Melanoma and your health

What should you know about Melanomas?

Prognosis is all about depth – the “thicker” in the skin the Melanoma is, the more chance it has spread.

  • Flat superficial Melanomas (< 1 mm thick on biopsy) have virtually a 100% cure rate and represent about 3 in 4 Melanomas
  • Nodular Melanoma – are aggressive tumours that burrow vertically, rapidly, and have a high propensity to spread – and a worse prognosis

Most people have never heard of Nodular Melanomas – yet they make up about 20% of all Melanomas, are aggressive and need to be caught early. You need some knowledge of this one.

What does Nodular Melanoma look like?

A Melanoma nodule looks like a lump of new skin tissue that can be black, brown, even red or with no pigment.

The ABCDE System offers a good way to recognise Melanomas.

  • A is for ASYMMETRY: One-half of a mole or birthmark does not match the other.
  • B is for BORDER irregularity: The edges are irregular, ragged, notched or blurred.
  • C is for COLOUR variegation: The colour is not the same all over but may have differing shades of brown or black, sometimes with patches of red, white or blue.
  • D is for DIAMETER: The area is larger than 6 millimetres (about the size of a pencil eraser) or is growing larger.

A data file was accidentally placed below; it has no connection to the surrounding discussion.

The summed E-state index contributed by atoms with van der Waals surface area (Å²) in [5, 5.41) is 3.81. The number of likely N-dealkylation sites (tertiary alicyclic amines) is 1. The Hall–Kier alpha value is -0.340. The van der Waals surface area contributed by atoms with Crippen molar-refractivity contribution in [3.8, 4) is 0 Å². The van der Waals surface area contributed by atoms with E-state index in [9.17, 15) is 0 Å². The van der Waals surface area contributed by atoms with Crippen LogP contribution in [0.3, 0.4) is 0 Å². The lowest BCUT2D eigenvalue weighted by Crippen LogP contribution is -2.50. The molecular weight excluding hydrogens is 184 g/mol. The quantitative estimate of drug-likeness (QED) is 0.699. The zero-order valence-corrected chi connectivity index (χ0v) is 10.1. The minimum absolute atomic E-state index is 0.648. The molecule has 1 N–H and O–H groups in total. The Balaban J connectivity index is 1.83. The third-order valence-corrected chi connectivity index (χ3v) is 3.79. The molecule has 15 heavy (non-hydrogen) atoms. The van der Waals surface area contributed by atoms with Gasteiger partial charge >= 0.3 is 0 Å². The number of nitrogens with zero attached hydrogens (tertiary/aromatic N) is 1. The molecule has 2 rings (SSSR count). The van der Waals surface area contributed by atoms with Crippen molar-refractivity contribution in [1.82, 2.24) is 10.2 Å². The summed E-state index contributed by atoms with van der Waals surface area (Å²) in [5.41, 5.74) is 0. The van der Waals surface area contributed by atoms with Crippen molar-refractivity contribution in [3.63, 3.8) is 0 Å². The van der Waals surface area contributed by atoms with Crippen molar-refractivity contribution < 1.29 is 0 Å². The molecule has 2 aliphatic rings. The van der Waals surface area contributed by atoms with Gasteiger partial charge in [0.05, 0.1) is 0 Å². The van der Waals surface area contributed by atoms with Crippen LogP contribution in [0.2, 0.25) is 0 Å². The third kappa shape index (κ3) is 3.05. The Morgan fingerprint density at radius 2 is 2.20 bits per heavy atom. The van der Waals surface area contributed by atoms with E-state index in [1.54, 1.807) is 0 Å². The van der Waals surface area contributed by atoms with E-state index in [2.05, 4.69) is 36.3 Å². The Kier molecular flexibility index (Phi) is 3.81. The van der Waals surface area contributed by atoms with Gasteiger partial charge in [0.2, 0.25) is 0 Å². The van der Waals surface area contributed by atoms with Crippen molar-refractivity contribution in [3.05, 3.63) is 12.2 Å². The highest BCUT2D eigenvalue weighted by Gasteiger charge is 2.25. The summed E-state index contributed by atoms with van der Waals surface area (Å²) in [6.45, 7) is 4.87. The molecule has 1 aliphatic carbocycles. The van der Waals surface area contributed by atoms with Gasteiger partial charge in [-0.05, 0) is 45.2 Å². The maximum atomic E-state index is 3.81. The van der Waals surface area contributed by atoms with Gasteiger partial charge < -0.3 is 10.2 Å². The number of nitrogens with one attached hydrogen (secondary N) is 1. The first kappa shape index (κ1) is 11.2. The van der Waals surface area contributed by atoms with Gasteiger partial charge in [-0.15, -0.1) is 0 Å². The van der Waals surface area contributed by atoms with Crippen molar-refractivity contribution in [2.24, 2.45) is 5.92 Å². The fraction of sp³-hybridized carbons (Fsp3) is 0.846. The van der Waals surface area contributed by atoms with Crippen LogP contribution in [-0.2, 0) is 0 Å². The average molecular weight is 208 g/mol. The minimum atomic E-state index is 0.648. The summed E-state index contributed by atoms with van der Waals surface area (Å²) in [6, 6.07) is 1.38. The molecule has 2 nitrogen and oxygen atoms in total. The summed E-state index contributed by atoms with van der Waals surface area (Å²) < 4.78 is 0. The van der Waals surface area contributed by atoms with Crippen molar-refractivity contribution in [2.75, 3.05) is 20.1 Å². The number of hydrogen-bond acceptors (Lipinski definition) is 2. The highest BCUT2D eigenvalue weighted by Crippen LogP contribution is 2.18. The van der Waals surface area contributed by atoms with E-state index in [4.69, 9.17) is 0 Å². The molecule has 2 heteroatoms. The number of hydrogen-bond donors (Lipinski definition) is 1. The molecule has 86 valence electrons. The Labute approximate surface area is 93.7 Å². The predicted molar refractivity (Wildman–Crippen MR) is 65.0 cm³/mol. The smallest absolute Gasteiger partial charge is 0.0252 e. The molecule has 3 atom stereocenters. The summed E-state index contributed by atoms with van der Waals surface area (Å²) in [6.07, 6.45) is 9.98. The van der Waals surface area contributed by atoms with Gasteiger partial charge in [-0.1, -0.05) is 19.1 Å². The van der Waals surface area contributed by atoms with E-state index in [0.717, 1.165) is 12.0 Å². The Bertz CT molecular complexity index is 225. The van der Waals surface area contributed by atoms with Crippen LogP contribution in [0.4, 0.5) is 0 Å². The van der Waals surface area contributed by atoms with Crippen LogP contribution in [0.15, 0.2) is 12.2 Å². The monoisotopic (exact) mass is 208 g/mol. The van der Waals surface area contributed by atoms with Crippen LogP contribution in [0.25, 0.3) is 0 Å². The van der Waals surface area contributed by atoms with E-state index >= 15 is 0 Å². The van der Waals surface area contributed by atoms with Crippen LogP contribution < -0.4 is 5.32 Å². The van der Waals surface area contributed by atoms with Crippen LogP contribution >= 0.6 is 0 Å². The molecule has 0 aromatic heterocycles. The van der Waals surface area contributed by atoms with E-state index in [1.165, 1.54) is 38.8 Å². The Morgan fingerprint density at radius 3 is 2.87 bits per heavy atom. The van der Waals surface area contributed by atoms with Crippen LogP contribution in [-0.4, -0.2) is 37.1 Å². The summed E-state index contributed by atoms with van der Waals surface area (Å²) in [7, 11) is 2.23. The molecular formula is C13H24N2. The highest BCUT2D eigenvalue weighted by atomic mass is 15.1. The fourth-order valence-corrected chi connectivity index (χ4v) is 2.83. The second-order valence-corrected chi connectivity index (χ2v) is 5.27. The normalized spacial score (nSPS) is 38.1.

• E is for EVOLVING: Changes in size, shape, colour, elevation or another trait such as itching, bleeding or crusting.

The varying pigmentation, border and large size etc. often make these lesions look like “ugly ducklings”. They just look different to the pigmented skin lesions around them.

Rules of Thumb

If a new skin lesion doesn’t disappear within a month or so (i.e. a pimple, rash etc.) then get it checked.

If it’s a raised lesion (bumpy to feel), and new (even if not brown or black), be more concerned.

Melanoma: did you know?

  • Australia has the highest incidence of Melanoma in the world – and Melanoma rates have doubled in the 20 years from 1986-2006.
  • Melanoma is the third most common form of cancer in Australian men and women (10% of all cancers).
  • More than 12,500 new cases of Melanoma are diagnosed in Australia every year – 10% die!
  • Melanoma makes up only 2.3% of all skin cancers but is responsible for 75% of skin cancer deaths.
  • 1 in 17 Australians will be diagnosed with Melanoma before age 85.
  • Compared to women, men are more than 2.5 times likely to die from Melanoma.

Tales from the Practice

I thought I would share a couple of real stories.

  • The spouse of a friend of mine had a red skin nodule on the chest that appeared. Thinking that it was due to irritation from a seat belt overlying the nodule, it was dismissed for a couple of months. By the time the diagnosis of malignant Melanoma was made, it had spread to the lymph glands.
  • A few months ago I saw a nasty looking black skin lesion on a patients arm. How long had it been there? Three months! Diagnosis? Melanoma! Luckily still superficial, and cured once it was given the attention it deserved.

When was your last skin and health check?

To learn more ….

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